Local Translation in Neurons
Neurons are exquisitely polarized. This polarity places nontrivial cell biological constraints on these cells. Dendrites and axons not only have segregated functions, but they are also distinct cytoplasmic domains that typically occupy far more volume than the soma. In addition, synaptic terminals can be more than a meter removed from the nucleus. The cell–cell interactions of dendrites and axons are diverse and complex: segments of the dendritic arbor receive distinct input, while axon collaterals of a given neuron often innervate several disparate targets. Furthermore, neighboring boutons from the same axon can have distinct morphologies and release properties (Pelkey and McBain, 2008
). Local metabolic, signaling and structural requirements thus vary widely in different portions of the same cell. Neurons employ multiple approaches to address this complexity. Through a combination of motor and adaptor proteins, protein cargo can be synthesized in the soma and then transported to specific subcellular locales (Goldstein et al., 2008
; Hirokawa and Noda, 2008
). Neuronal processes also maintain the ability to synthesize proteins in response to specific local requirements. Local protein synthesis in dendrites and the postsynaptic apparatus has been extensively investigated for almost 30 years (Steward and Levy, 1982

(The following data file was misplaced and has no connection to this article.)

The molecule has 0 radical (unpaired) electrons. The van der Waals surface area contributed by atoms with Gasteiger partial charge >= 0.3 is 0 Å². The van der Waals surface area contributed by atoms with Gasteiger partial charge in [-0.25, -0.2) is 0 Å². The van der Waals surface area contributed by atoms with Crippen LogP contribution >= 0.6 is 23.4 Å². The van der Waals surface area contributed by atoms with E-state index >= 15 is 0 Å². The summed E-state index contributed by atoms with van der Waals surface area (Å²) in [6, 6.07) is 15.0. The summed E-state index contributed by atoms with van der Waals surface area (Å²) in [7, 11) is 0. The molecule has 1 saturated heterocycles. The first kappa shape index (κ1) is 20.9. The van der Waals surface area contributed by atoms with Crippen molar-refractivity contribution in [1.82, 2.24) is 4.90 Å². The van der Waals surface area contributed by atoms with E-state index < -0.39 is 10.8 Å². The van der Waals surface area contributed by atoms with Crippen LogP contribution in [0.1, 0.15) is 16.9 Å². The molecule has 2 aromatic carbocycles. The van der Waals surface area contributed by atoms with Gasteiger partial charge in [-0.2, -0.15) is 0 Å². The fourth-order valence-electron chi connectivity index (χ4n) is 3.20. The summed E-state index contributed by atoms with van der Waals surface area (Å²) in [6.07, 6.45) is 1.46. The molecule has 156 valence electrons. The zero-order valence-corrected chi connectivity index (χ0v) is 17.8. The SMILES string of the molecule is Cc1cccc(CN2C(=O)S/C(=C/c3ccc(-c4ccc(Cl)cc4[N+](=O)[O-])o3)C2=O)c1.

; Sutton and Schuman, 2006
; Bramham and Wells, 2007
). More recently, it has become clear that local translation also occurs within axons, growth cones and presynaptic compartments. Moreover, it seems likely that translation in each of these compartments mediates distinct functions (Box 1
). The focus of this review will be on recent studies pointing to local protein synthesis in the presynaptic compartment.
Box 1. Presynaptic translation is distinct from that in axons and growth cones.Axons:
Local protein synthesis has been demonstrated in axons from both invertebrates and vertebrates (reviewed in Alvarez et al., 2000
; Wang et al., 2007
; Lin and Holt, 2008
). Messages translated include those encoding ribosomal subunits as well as heat shock, cytoskeletal and endoplasmic reticulum proteins. Gene products involved in maintaining homeostasis are also synthesized in axons. The cohort of mRNAs that localize to axons is regulated by a variety of factors including neuronal maturation, axotomy, and exposure to neurotrophins (Willis et al., 2005
; Taylor et al., 2009
The importance of protein synthesis in growth cone turning and collapse has been shown in neurons cultured from invertebrates and vertebrates, including rodents (reviewed in Lin and Holt, 2007
), but see (Roche et al., 2009
). Growth cones synthesize cytoskeletal and signaling proteins and contain ultrastructurally identifiable polyribosomes (Bunge, 1973
; Bassell et al., 1998
; Campbell and Holt, 2001
; Wu et al., 2005
; Leung et al., 2006
Local protein synthesis has been implicated in both synapse formation and plasticity. Synapse formation in Aplysia
depends on local protein production. Local presynaptic translation is required for presynaptic plasticity in Aplysia
, crayfish, and Xenopus
and is implicated in presynaptic plasticity in rodents. See text for references.
Local Presynaptic Translation
Our understanding of presynaptic translation is informed by experiments from several systems. The earliest evidence came from studies showing the rapid incorporation of radiolabeled amino acids into presynaptic proteins in intact rat brains (Droz and Barondes, 1969